Higher learning

No fewer than eight Fellows of the Royal Society of London—an organisation which has boasted Isaac Newton, Charles Darwin and Albert Einstein among its members—were taught and inspired at secondary school by one science teacher, Len Basser of Sydney Boys High School. This fact emerged from the 2004 Prime Minister’s Prizes for Science.

Basser’s former students include a Nobel Prize winner, Sir John Cornforth, the current president of the Royal Society, Robert May (Lord May of Oxford) and this year’s winner of the $300,000 Prime Minister’s Prize for Science, Professor Graeme Clark, the man who developed the bionic ear. There cannot be many others who have had such an effect on science as Len Basser.

It brought home to Archimedes and those gathered at the awards ceremony in Parliament House just how important science teachers are. And the PM’s awards recognise this. Of the five prizes awarded, there is a $50,000 Prime Minister’s Prize for Excellence in Science Teaching in Primary Schools, this year won by Mr Alwyn Powell, who teaches year one at Darling Heights State School in Toowoomba; and another $50,000 prize for Excellence in Science Teaching in Secondary Schools, which went to Dr Mark Butler, head science teacher at Gosford High School.

The delight and dedication of both winners was a highlight, and made an indelible impression on the audience. Also Professor Ben Eggleton, the winner of the Malcolm McIntosh Prize for Physical Scientist of the Year, realised at the ceremony that one of his students had been taught by Mark Butler.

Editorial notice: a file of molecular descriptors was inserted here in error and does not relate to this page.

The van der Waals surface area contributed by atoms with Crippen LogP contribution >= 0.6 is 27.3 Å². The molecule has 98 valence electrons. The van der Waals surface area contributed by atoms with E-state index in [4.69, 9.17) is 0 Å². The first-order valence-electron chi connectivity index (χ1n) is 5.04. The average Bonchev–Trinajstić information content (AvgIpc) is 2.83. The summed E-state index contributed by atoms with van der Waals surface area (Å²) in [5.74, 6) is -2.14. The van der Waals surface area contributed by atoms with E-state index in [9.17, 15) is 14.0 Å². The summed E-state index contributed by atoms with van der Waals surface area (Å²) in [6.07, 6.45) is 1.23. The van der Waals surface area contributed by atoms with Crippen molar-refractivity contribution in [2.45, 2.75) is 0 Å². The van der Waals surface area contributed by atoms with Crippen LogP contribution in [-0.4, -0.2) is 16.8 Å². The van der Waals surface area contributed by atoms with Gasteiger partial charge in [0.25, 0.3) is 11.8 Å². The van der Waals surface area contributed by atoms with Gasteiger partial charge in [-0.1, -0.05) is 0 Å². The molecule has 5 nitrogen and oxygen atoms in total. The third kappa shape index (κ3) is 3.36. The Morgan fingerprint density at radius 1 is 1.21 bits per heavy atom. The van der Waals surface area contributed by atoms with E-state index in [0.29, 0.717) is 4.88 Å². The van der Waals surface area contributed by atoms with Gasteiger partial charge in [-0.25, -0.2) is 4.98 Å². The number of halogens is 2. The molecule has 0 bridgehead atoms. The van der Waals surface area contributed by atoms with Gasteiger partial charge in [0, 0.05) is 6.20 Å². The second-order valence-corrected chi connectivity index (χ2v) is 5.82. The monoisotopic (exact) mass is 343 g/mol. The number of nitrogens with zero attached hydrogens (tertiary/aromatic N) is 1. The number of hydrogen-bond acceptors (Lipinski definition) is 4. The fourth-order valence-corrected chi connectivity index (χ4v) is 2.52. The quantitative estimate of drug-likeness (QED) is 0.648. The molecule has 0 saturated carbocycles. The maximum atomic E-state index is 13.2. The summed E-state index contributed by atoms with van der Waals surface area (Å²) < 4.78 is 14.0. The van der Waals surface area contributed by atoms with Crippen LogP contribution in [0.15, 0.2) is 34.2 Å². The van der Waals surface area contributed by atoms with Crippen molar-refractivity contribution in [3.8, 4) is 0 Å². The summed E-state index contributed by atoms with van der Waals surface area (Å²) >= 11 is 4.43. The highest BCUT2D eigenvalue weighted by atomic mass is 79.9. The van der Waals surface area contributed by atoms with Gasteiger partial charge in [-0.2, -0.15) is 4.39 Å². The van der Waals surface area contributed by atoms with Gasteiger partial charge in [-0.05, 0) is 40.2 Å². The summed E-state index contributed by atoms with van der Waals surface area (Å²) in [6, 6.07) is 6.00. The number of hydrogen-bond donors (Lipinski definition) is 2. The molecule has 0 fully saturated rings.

Despite this, how often do we think of the teachers who underpin our society? Australia will need about 85,000 more scientists by the end of the decade, according to Queensland’s chief scientist, Professor Peter Andrews. His estimate is based on the projected expansion of science-based industries such as biotechnology, and the consequent need for qualified people.

We can import some of these scientists—although it will be expensive, as we will be competing with the rest of the world to do so—but the best solution is to grow our own. However, the number of school leavers qualified to take up science is dropping. For instance, Andrews says, the number of secondary students studying physics and chemistry has halved since 1980. His solution is to improve the pay and conditions for science teachers, so they can provide inspiring teaching to get students interested.

To be fair, Federal and State governments recognise the problem and are slowly trying to encourage more young people into becoming science and mathematics teachers. But it really needs more than that. In the past, teaching was an honourable profession. Nowadays, how many young people aspire to become teachers, and how many parents encourage them?

Maybe familiarity has bred a certain amount of contempt. Perhaps it’s time to see them for what they really are: skilled professionals who help shape the future of our society. From that perspective, in addition to a goodly share of the taxpayer’s purse, they deserve our respect. There are few more sound investments. 

Tim Thwaites is a freelance science writer.



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